Very close to zero of the farms producing local, healthy food, as one of the principles of the local, healthy food movement is growing a broad array of fruits and vegetables.
    In addition, the FDA has already issued guidance documents on leafy greens, tomatoes and melons; so it can’t very well exclude them.
    How many farms that produce food for local consumption don’t produce any leafy greens, tomatoes or melons?
    However many it is, the rest of the 2,204,792 farms will still have to be inspected or it’s just a matter of time until we have another Jack DeCoster shows up.

  • @Harry:
    ‘‘SEC. 421. TARGETING OF INSPECTION RESOURCES FOR
    DOMESTIC FACILITIES, FOREIGN FACILITIES,
    AND PORTS OF ENTRY; ANNUAL REPORT.”
    ‘‘(C) DOMESTIC NON-HIGH RISK FACILITIES.—The Secretary shall ensure that each domestic facility that is not identified under paragraph (1) as a high-risk facility is inspected—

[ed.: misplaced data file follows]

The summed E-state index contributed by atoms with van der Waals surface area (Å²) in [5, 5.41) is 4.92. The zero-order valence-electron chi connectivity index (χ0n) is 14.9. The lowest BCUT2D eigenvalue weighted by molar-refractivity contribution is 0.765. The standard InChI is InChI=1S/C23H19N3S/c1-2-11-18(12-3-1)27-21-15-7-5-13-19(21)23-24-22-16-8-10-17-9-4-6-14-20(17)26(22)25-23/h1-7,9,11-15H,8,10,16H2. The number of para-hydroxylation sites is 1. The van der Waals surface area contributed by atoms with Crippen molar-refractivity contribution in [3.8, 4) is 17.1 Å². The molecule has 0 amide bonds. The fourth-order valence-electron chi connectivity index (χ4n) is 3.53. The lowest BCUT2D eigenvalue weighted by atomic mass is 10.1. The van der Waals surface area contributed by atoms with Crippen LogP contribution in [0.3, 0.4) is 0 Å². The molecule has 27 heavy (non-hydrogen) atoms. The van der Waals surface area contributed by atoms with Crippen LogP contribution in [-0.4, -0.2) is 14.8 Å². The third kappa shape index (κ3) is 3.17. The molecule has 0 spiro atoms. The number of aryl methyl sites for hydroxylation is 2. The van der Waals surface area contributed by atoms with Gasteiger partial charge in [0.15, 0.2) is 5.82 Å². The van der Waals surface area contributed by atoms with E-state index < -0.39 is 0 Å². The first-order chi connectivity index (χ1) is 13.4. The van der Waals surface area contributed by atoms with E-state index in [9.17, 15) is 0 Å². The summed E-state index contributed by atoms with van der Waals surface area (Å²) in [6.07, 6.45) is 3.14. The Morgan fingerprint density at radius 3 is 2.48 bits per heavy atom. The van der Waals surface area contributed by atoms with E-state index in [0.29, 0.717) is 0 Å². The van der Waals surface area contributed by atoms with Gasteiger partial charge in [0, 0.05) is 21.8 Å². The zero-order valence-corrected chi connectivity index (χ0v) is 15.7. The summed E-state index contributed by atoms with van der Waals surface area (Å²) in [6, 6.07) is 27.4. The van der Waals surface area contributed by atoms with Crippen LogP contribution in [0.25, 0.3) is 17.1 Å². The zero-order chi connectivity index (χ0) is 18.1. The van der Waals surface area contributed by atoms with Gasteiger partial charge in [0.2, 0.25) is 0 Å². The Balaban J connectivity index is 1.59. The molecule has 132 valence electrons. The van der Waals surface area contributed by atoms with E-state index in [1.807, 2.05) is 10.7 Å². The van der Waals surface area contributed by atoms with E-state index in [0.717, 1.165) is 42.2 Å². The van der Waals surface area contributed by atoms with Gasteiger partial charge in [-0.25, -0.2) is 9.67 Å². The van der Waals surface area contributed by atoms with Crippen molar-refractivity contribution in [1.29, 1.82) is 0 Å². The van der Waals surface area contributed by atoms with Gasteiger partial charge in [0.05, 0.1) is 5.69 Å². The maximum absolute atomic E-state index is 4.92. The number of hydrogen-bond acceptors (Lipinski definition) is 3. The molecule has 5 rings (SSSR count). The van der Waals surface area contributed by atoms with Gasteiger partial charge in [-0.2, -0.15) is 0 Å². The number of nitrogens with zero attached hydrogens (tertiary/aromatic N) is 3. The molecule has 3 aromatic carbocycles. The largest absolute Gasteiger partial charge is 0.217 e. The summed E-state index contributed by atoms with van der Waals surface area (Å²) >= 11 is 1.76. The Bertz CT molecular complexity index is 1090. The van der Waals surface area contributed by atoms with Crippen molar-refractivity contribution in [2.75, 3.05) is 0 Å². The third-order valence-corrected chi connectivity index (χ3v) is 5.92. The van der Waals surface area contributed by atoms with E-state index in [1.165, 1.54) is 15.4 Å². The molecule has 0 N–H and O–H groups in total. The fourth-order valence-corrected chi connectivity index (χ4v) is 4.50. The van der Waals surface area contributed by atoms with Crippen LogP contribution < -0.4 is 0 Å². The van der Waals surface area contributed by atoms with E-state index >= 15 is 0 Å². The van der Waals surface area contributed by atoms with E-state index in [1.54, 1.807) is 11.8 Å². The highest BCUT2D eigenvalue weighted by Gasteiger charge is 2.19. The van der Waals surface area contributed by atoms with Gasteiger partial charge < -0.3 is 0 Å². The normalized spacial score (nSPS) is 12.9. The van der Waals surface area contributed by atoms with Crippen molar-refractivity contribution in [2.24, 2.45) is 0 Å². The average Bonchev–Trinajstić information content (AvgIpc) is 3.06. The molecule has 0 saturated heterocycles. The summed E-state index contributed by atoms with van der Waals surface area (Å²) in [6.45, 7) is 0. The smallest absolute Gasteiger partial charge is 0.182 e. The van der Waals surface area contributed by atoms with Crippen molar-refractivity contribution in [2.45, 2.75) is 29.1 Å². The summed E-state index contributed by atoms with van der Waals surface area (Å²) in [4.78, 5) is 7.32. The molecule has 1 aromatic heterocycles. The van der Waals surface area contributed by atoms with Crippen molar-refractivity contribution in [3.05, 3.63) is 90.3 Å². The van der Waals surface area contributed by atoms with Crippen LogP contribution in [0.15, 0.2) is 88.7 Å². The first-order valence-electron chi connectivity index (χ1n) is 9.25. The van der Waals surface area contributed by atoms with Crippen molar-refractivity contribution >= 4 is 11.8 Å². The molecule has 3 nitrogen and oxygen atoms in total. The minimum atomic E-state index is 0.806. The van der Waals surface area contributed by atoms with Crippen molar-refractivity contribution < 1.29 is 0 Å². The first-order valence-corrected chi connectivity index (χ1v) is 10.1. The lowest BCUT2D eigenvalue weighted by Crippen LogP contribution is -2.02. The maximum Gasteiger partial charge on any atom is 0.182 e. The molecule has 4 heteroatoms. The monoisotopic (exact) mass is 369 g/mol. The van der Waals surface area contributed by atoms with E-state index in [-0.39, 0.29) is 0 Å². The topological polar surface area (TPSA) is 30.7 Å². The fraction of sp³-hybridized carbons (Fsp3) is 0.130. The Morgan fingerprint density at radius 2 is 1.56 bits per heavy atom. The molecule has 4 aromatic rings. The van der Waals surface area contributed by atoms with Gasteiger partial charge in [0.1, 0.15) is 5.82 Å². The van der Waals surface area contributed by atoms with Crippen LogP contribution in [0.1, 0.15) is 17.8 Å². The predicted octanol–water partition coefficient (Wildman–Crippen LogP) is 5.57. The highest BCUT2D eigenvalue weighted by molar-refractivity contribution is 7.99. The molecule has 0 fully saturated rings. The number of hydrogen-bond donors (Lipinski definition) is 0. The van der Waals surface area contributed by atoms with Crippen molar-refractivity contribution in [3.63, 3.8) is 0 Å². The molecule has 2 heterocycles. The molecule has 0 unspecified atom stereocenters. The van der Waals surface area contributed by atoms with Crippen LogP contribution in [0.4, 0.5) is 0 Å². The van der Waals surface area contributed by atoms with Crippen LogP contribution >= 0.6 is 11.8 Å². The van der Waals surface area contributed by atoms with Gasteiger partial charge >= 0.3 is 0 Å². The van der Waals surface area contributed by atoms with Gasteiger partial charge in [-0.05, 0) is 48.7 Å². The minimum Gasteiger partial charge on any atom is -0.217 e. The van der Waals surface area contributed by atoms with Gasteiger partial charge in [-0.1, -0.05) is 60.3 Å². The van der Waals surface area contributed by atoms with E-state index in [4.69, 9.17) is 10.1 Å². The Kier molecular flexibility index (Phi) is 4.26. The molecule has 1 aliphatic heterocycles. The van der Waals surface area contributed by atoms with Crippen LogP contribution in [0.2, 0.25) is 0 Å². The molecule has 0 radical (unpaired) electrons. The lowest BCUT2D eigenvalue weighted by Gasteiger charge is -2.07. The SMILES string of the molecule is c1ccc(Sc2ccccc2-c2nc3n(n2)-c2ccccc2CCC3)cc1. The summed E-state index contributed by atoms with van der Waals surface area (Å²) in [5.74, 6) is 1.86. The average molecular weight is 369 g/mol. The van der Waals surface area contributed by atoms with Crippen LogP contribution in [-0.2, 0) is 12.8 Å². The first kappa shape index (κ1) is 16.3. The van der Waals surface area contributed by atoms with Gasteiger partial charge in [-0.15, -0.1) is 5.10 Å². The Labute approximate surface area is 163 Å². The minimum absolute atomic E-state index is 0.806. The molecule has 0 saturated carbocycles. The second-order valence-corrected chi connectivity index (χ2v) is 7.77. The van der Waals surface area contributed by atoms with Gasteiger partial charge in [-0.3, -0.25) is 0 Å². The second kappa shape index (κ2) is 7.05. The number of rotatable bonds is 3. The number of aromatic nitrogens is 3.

‘‘(E) RELIANCE ON FEDERAL, STATE, OR LOCAL INSPECTIONS.—In meeting the inspection requirements under this subsection for domestic facilities, the Secretary may rely on inspections conducted by other Federal, State, or local agencies under interagency agreement, contract, memoranda of understanding, or other obligation.”
    This is for inspections no less than once during the first 7 years and no less than once every 5 years thereafter.
    You are saying that the CBO estimated this to cost $70,000,000? Where do you see that in the CBO report, Harry?
    The CBO states, “Because of the small number of public-sector entities affected, CBO
    estimates that the costs of mandates in the bill would fall well below the
    intergovernmental threshold ($70 million in 2010, adjusted annually for inflation).”
    The $70 million is the intergovernmental threshold which the CBO estimates the costs to the whole of the non-federal public sector will “FALL WELL BELOW”.
    This number (well below 70 million) will be divided among every public-sector (state, county, city, tribal) inspecting agency (health, agriculture) in the country.